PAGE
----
The production of Superman was heavily laden with problems. The relationship between Richard Donner and the Salkinds was not a harmonious one and when it came to the completion of the sequel, the Salkinds fired Donner and had the job completed by Musketeers director Richard Lester. Casting problems occurred – Jackie Cooper came in as Perry White on only a day’s notice after original casting choice Eddie Albert had to drop out for health reasons. Shooting slowed down until the point where only 30 seconds of film was being shot a day. These productions delays were such that the completion of Superman II was shelved after being only 30% completed (accounts vary) in order to concentrate on this film’s release date. Both Mario Puzo and Marlon Brando also sued the Salkinds for non-payment of fees following the film’s release.
Comic-books had not been that successful on screen before Superman. There were a number of comic-book characters that had been adapted to the screen during the era of the serials – Dick Tracy (1937), Adventures of Captain Marvel (1941), Batman (1943), Captain America (1944), the aforementioned Superman serials. However, these were cheap productions, where the fantastique had been compromised by budget and a prosaic dullness in opening up and letting the superheroes be super – the most heroic exploits ever got was the serial Superman swinging on a crane or lifting a truck. (The sole exception in regard to successful comic-book adaptations would be the non-superheroic Flash Gordon serials). A second wave of screen superheroes came in the 1960s after the success of tv’s Batman (1966-8) but the tv Batman defined the mode of the superhero as camp where all the heroic epithets and po-faced seriousness of the comic-book originals was played for maximum silliness. The Salkind-Donner Superman could be measured as the demarcation point where cinematic superheroes started to be taken seriously on screen. A much greater budget allowed Superman to fly with a full flight of fantastic imagination and the results are a simply marvellous incarnation of a comic-book. This, Tim Burton’s two Batman films, Batman (1989) and Batman Returns (1992), The Crow (1994), X-Men (2000) and The Dark Knight (2008), would have to count as the handful of great comic-book to film adaptations.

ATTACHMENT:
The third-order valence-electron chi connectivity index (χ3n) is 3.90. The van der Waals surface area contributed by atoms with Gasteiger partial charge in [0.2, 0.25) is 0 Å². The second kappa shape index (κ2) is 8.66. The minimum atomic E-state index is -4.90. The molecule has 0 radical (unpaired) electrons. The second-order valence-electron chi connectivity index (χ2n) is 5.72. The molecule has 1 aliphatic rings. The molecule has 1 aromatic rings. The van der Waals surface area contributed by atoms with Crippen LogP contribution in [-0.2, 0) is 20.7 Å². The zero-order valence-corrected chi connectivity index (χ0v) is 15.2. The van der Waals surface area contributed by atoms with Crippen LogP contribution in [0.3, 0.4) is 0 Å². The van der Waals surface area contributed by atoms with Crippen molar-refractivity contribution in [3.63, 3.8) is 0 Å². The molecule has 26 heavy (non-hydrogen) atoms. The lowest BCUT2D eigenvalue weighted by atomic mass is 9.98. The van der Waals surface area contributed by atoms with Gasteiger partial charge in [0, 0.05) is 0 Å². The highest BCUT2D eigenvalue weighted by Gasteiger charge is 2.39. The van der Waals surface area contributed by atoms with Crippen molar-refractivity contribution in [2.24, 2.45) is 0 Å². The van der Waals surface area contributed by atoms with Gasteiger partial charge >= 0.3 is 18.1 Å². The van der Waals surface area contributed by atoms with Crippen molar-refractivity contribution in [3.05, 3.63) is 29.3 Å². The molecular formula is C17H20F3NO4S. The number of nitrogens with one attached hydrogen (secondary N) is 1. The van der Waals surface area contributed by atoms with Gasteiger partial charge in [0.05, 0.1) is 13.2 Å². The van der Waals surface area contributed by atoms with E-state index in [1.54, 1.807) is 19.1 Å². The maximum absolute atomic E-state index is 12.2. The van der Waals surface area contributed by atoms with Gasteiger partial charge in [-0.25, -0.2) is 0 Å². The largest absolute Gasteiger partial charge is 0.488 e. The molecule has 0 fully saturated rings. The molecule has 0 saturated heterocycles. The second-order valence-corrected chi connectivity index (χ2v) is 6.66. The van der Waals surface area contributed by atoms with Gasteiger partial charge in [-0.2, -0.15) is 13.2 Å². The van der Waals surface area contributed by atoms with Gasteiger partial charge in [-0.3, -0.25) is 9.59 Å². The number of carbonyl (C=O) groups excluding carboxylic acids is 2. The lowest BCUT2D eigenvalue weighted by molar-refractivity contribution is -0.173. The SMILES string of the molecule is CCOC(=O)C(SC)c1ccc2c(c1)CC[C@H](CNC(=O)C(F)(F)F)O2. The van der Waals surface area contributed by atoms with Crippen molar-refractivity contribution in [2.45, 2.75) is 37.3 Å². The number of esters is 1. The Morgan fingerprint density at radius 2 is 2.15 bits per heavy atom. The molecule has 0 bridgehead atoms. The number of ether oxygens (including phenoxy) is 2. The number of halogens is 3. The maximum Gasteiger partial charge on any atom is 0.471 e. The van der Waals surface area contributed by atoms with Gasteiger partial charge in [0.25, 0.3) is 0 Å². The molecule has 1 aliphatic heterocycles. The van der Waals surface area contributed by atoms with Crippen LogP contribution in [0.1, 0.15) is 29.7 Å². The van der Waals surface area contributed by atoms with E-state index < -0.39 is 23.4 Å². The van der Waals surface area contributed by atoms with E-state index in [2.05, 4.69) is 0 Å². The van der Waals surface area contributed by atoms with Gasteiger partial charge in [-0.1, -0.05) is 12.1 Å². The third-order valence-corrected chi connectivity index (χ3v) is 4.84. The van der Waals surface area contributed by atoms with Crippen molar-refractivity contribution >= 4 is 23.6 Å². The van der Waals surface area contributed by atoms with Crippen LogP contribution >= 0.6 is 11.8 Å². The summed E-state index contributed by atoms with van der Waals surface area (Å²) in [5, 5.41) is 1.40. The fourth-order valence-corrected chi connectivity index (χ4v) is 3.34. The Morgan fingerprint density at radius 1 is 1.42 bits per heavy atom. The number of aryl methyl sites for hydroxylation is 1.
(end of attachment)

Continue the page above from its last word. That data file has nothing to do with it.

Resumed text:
It wasn’t always the case with Superman though. Original treatments of the script fell into the Batman tv mode. One infamous scene in Mario Puzo’s script had Lex Luthor encountering Telly Savalas as Kojak in a railway station who then offers Luthor a lollypop and tosses off his trademark line “Who loves ya, baby?” Reportedly it was Richard Donner who toned the camp elements down, although some of this still remains with the playing of Luthor and assistants. Luthor survives okay, thanks to the usually excellent Gene Hackman in the role, but the film surrounds him with a bimbo and an annoyingly buffoonish performance from Ned Beatty as his dim-witted assistant. Otherwise though, the film is remarkably successful.